Your first encounter with the real estate market might raise some questions, especially if you’re looking to buy a house on an average income. House prices are going up, but income is not changing as much.
If you haven’t been attentive to your personal finances, you might wonder how do people afford houses?
The downpayment on an average house is not a small sum. With student loans, an average income, and rent, saving over $30,000 is hard. For some, it’s even impossible. But many manage to save up, so what’s the secret?
You have to choose your battles. You either opt for a smaller downpayment and more significant monthly mortgage payments; or sacrifice luxuries and live frugally for a couple of years.
Either way comes with high responsibility and requires you to have the right drive.
Most people choose more affordable housing, switch to a 10% downpayment on the house, and use a 30-year mortgage to have lower monthly payments. Others use government loans that require no downpayment but are intended for rural areas. While this is not ideal, it’s the standard way young people with no significant savings choose to do.
How Much Do Houses Cost
The best way to get disappointed that you can’t afford a house is to look way beyond your means. Smart people buy homes that they can afford.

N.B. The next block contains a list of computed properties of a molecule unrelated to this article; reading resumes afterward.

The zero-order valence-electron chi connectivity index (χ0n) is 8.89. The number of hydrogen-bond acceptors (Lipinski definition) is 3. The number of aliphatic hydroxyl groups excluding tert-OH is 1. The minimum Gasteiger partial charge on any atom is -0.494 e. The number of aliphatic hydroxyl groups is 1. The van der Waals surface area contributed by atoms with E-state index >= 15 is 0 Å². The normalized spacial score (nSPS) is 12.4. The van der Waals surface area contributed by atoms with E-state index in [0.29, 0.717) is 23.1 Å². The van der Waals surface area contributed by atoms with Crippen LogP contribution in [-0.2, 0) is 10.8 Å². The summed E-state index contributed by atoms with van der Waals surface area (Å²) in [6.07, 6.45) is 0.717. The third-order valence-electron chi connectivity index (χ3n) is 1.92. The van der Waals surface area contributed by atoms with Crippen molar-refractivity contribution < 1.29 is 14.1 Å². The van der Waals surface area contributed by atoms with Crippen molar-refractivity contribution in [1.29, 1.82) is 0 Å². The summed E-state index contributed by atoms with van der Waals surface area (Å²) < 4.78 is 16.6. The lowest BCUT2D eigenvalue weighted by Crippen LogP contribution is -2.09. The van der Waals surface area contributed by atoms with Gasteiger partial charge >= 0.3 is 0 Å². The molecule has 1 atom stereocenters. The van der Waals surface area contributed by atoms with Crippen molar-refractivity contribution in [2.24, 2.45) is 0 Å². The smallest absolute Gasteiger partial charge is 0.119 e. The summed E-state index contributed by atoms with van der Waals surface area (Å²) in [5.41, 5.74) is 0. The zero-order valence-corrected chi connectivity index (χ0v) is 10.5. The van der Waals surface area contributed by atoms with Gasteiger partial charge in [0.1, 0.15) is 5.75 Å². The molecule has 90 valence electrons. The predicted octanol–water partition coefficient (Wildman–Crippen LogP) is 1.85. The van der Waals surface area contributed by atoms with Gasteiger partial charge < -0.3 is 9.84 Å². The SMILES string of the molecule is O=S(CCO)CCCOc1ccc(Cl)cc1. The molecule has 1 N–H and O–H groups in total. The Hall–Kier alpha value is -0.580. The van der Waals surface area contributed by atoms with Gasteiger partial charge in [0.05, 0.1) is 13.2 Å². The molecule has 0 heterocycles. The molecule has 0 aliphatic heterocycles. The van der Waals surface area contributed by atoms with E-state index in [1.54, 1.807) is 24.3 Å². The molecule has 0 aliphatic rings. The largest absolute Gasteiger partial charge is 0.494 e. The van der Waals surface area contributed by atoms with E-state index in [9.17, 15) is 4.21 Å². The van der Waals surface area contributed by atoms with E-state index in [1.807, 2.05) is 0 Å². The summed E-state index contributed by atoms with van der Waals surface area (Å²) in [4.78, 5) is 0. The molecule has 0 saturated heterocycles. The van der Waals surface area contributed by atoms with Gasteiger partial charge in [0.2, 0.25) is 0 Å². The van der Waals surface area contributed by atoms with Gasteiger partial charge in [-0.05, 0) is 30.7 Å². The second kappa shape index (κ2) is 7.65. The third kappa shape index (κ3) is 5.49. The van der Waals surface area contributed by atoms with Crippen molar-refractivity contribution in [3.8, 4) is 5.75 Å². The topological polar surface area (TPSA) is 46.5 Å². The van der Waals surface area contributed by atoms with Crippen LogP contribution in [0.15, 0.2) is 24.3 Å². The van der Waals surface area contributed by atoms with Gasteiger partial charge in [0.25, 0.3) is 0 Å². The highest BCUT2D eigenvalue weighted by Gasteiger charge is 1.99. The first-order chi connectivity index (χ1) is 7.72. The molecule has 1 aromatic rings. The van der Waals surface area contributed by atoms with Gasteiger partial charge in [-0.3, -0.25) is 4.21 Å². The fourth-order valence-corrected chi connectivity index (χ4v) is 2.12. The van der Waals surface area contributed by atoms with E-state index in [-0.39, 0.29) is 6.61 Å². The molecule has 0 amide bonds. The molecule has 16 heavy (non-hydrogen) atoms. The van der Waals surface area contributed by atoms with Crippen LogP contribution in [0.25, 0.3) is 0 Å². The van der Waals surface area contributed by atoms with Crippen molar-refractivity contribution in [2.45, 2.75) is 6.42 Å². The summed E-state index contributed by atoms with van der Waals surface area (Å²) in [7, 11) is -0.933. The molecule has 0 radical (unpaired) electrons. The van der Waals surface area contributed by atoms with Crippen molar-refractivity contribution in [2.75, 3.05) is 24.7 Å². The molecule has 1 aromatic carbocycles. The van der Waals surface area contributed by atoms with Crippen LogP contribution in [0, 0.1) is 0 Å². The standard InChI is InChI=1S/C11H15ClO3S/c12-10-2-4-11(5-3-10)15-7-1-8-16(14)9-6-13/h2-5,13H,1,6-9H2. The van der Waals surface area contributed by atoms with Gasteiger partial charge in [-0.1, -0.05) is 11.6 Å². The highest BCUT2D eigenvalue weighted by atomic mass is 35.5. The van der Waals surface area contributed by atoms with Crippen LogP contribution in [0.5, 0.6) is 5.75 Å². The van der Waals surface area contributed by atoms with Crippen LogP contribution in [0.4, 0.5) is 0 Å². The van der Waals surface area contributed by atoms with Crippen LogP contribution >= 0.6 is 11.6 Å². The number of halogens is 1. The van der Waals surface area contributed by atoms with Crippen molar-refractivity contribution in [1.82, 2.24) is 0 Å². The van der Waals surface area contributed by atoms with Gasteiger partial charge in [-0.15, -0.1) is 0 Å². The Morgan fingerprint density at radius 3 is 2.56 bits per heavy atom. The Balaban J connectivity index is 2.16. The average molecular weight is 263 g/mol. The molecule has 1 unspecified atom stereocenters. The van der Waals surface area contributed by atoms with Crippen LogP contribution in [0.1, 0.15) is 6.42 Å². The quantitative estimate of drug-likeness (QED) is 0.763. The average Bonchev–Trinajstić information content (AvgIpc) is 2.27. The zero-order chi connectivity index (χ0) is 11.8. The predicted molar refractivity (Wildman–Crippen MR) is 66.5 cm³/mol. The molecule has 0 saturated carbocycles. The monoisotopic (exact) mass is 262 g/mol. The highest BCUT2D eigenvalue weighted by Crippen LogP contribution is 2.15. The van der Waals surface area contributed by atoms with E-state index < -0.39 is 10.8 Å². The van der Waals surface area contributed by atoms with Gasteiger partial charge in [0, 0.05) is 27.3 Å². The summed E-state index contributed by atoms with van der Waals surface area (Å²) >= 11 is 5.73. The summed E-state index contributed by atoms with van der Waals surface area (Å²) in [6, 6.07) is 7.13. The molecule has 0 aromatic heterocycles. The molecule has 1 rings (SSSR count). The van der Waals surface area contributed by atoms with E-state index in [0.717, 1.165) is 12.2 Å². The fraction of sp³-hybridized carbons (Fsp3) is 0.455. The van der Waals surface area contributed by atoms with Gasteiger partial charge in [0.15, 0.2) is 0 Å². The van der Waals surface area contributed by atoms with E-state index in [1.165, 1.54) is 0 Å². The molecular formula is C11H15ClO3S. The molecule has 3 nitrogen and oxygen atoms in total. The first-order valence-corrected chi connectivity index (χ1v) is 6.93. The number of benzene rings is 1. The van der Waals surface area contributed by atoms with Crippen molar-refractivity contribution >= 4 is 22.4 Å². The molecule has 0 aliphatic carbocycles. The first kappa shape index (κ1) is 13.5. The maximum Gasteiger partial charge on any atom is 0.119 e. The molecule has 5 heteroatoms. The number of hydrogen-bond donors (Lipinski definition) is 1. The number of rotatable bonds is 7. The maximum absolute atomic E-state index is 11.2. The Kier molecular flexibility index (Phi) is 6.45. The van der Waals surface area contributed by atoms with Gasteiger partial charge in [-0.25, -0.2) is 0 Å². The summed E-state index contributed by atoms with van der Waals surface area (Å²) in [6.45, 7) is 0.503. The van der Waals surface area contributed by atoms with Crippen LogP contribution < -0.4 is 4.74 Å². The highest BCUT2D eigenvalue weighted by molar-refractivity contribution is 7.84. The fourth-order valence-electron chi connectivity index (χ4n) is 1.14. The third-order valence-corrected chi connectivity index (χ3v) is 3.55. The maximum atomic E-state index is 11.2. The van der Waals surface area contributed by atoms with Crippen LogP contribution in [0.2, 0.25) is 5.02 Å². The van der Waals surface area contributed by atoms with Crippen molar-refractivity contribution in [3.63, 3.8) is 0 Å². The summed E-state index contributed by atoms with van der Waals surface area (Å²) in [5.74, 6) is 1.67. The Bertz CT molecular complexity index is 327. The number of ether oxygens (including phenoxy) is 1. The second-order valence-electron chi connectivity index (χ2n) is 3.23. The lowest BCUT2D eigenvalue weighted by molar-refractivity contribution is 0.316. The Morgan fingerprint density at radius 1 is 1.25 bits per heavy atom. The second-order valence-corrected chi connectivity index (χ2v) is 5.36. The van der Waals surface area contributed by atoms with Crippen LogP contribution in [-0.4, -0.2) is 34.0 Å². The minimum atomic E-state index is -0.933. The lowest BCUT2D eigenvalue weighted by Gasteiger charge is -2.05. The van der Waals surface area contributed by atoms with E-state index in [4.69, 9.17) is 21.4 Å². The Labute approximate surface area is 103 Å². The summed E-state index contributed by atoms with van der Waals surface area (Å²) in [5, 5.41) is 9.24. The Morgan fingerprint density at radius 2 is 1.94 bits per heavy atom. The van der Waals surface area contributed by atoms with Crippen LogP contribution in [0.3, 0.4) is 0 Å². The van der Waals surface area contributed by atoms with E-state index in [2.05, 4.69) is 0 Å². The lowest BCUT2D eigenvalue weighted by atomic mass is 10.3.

After purchasing a place, you need to have some cash leftover, do not dip into your emergency money, and manage to make payments on time.
A median house in the US costs $200,000. An average downpayment on this house is $40,000. This is the part where most people get frustrated. You need to understand that not everyone buys homes of $200,000 and upwards.
Young people need to look at houses as investments. You can buy a $75,000 home, save up, sell it and upgrade in a couple of years.
Buying a house is a great decision, but it’s not forever. A downpayment of $15,000 is way more manageable for a couple on a $35,000 income.
How People Save For A Downpayment
Downpayment is a scary word. It usually means a large lump sum that you’d think people get out of nowhere.
But, while some might be more privileged than you and got the sum from parents or inheritance, others work hard and manage to save.
Here are some ways people manage to save for a downpayment even in their 20s.
Live Below Your Means
Depending on how hard you want something, you make drastic sacrifices. If you’re struggling with low income, living below your means can seem desperate, but it’s one sure way to save money.
It starts with giving up your car, gym membership, and indulgences. Then, to live more frugally and save over $100 a month, try cutting luxuries like cable, subscriptions, shop seasonally, and look for loyalty discounts.
The average US household spends $2,482 a year on entertainment and $387 per month on groceries. This doesn’t include eating out. So buying store-brand groceries and opting for free entertainment can add a significant percent to your downpayment savings.
Debt Pay Off